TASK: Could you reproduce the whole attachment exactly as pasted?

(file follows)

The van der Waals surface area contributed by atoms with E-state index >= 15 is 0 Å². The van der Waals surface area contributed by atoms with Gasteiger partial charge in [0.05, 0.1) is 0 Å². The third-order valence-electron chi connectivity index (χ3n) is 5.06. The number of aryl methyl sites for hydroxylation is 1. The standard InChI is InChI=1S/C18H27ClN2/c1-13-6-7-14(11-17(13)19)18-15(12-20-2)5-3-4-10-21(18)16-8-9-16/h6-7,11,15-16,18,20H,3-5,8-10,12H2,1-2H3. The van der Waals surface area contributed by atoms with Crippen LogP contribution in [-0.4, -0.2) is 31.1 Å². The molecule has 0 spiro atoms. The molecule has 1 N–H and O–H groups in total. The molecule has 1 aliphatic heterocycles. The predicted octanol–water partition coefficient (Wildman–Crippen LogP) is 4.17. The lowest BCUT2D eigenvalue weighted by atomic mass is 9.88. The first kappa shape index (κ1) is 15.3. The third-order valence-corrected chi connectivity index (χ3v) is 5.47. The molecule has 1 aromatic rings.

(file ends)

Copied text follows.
The van der Waals surface area contributed by atoms with E-state index >= 15 is 0 Å². The van der Waals surface area contributed by atoms with Gasteiger partial charge in [0.05, 0.1) is 0 Å². The third-order valence-electron chi connectivity index (χ3n) is 5.06. The number of aryl methyl sites for hydroxylation is 1. The standard InChI is InChI=1S/C18H27ClN2/c1-13-6-7-14(11-17(13)19)18-15(12-20-2)5-3-4-10-21(18)16-8-9-16/h6-7,11,15-16,18,20H,3-5,8-10,12H2,1-2H3. The van der Waals surface area contributed by atoms with Crippen LogP contribution in [-0.4, -0.2) is 31.1 Å². The molecule has 0 spiro atoms. The molecule has 1 N–H and O–H groups in total. The molecule has 1 aliphatic heterocycles. The predicted octanol–water partition coefficient (Wildman–Crippen LogP) is 4.17. The lowest BCUT2D eigenvalue weighted by atomic mass is 9.88. The first kappa shape index (κ1) is 15.3. The third-order valence-corrected chi connectivity index (χ3v) is 5.47. The molecule has 1 aromatic rings.